When I first picked up playing Go about 14 years ago, I marveled at the beauty of higher quality Japanese Go equipment on display at online shops like Kiseido and Kuroki Goishi Ten(KGT). But pragmatism and the pocketbook conspired to ground such flights of fancy, so like most budding enthusiasts, I started out with an inexpensive but playable set. While I don’t recall the exact details now, it was likely a set composed of size 32 or 33 glass stones with plastic bowls and a beechwood board. Shortly thereafter I acquired as a gift an older set comprised of a wooden folding board, a pair of wooden bowls, and Chinese style flat slate and shell stones that were in very bad shape. Unfortunately neither of these sets got much use due to my lack of Go playing friends and my 15 kyu understanding of the game simply didn’t warrant more involved forms of study. A couple of years later a move to New York and consequently more pressing life goals took precedence over my hobby and I really didn’t play at all for a very long time and my sets collected dust.
Then somehow I found myself with a dream job working for the New York Times which required a 40 minute daily commute to and from Brooklyn. Suffice to say I blew through many novels but I also spent a lot of time solving tsumego, playing 9x9 against the computer, and reading my favorite Go books all thanks to SmartGo. In the cramped space of a metropolitan rush hour peering at a small screen, I remembered why I had fallen in love with this game so many years ago.
While I still didn’t have any Go playing friends, investing in a nicer set felt like a kind of commitment or promise to myself. BenGoZen’s excellent guide on caring for yunzi stones pushed me over the edge and I decided to go for a nice Yellow Mountain Imports set - size 33 double convex yunzi stones, mahogany bowls, and a 2.4 inch shin-kaya board. This is a supremely playable set that has grown with my deepening interest in the game; four years later I’m constantly using it for reviewing commented games, studying joseki, investigating haengma, and solving harder go problems. Also something called AlphaGo and other recent serendipities means I now have a few Go playing friends to meet over this rock solid set.
My New Set
For some time I had said to myself I wouldn’t purchase a high quality set until I achieved shodan. But these days I no longer really see shodan as a particularly interesting goal, that is, I now know that as soon as I arrive I won’t be satisfied and will be eager to reach yet a higher level.
So when Kuroki Goishi announced a centenary special with various sets at a steep 40% discount I made the leap. One week later I have in my possession a work of art. The set came at a pretty steep price but honestly I’ve spent more on laptop computers and as somebody who is a technology professional, laptops are the kind of thing you purchase once every two or three years. On the other hand this Go set far surpasses the beauty of Johnny Ive designed hardware and it’s more or less guaranteed to last me the rest of my life.
The bowls are XXL Hyuga Kaya bowls to accommodate the unusual size of the stones. The grain is stunning and hopefully the photos communicate some of that. The bowls, as with pretty much everything else, look considerably more incredible in real life than the images I saw on the KGT shop (or even the ones I’ve taken here).
The stones are size 41 (11.6mm) Blue Label slate and shell stones. They are huge, far larger than anything I’ve ever played with before. Without a doubt my fingers will need to get used to holding such large stones confidently. But even after just one day they are growing on me and the aesthetic quality they bring to the the board is sublime. These are Blue Label stones so they are not particularly consistent with respect to grain. But that kind of captures what I find most appealing about this set - while it’s gorgeous to behold it’s not so gorgeous that I feel afraid to play it. In fact quite the opposite, the heft and sheen of these stones are constantly calling me out to work through just one more game, just one more tsumego, or just one more haengma problem. The surface of the goban already has the tell-tale dents of confidently clicked stones and this is just as it should be.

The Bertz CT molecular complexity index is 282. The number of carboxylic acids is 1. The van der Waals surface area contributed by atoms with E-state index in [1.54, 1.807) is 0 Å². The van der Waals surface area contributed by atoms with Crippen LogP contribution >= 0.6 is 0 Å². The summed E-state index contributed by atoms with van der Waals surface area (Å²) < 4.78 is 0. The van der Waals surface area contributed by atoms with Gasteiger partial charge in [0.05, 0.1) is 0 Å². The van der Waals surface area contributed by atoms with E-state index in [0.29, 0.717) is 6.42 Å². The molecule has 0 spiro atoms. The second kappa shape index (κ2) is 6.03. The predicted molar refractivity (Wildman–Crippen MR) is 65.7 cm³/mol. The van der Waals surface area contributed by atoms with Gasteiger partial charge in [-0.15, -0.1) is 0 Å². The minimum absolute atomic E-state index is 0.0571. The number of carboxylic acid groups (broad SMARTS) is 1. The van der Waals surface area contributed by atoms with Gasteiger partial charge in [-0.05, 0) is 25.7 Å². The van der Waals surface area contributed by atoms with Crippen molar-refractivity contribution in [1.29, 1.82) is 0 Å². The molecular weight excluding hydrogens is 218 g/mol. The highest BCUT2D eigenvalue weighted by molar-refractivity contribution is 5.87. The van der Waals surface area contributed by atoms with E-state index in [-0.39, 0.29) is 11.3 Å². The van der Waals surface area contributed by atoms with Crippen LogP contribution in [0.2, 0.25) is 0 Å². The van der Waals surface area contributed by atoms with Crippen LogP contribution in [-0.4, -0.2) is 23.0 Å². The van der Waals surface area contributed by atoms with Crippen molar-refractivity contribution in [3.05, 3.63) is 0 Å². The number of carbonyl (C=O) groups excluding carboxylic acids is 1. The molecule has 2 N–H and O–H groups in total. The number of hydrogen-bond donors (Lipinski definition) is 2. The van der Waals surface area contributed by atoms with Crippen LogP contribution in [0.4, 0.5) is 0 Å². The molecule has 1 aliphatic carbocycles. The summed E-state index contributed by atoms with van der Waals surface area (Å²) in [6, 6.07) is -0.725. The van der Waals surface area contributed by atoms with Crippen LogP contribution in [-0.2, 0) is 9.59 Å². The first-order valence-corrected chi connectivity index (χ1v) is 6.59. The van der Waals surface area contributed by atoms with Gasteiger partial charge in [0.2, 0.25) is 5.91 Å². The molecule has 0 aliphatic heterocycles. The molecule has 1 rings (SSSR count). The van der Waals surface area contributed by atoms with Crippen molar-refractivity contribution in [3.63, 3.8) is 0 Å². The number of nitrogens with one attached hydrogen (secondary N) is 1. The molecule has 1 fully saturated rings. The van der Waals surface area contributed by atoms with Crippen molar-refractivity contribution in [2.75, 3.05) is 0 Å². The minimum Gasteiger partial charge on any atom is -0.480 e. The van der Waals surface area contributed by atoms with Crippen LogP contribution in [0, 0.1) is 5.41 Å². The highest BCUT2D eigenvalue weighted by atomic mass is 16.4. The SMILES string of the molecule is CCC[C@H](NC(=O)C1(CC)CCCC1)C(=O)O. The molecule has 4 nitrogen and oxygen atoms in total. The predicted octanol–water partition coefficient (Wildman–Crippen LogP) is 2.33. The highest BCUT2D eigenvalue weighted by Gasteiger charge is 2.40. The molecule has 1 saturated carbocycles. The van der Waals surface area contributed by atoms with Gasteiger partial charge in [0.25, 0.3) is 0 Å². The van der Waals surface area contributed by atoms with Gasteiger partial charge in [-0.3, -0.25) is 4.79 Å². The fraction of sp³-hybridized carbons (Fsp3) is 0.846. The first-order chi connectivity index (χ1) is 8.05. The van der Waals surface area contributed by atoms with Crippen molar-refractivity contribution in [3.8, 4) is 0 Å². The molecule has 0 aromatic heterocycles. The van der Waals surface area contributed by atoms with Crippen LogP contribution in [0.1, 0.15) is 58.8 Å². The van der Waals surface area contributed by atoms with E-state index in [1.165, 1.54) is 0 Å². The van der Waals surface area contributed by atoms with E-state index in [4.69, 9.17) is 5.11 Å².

I admit the board was the one part I was expecting to be somewhat underwhelmed by - the images on KGT were a bit grainy and compared to some of the other floor boards there this one appeared quite plain. But if anything this speaks to the incredible level of Kuroki Goishi’s craft - the goban is just as beautiful as every other element of this set.
The goban shipped with a paulownia cover as well as a simple cloth covering. The moment the paulownia cover came off my apartment filled with the sweet scent of kaya. The board itself is far more golden than the KGT shop pictures let on, and as expected the lines of the board are raised and I assume they were made with the same samurai sword technique as shown in the various KGT youtube videos.
I was somewhat concerned about the height of the board but after reviewing a Go Seigen game and a Shusaku game for about an hour and a half and I didn’t feel particularly fatigued from looking down at the board.
The experience of interacting with Kuroki Goishi was stellar and delightfully straightforward. Everything was expertly packed into one large box and none of the items show any sign of damage during the trip from Hyuga to Brooklyn.
While I don’t think I’ll be making any more serious purchases from them anytime in the near future the whole experience was incredibly positive and I feel like I’ve acquired a genuine piece of art. In the same way a great guitar demands to be played, this set also demands to be played and I will be more than happy to oblige for years to come.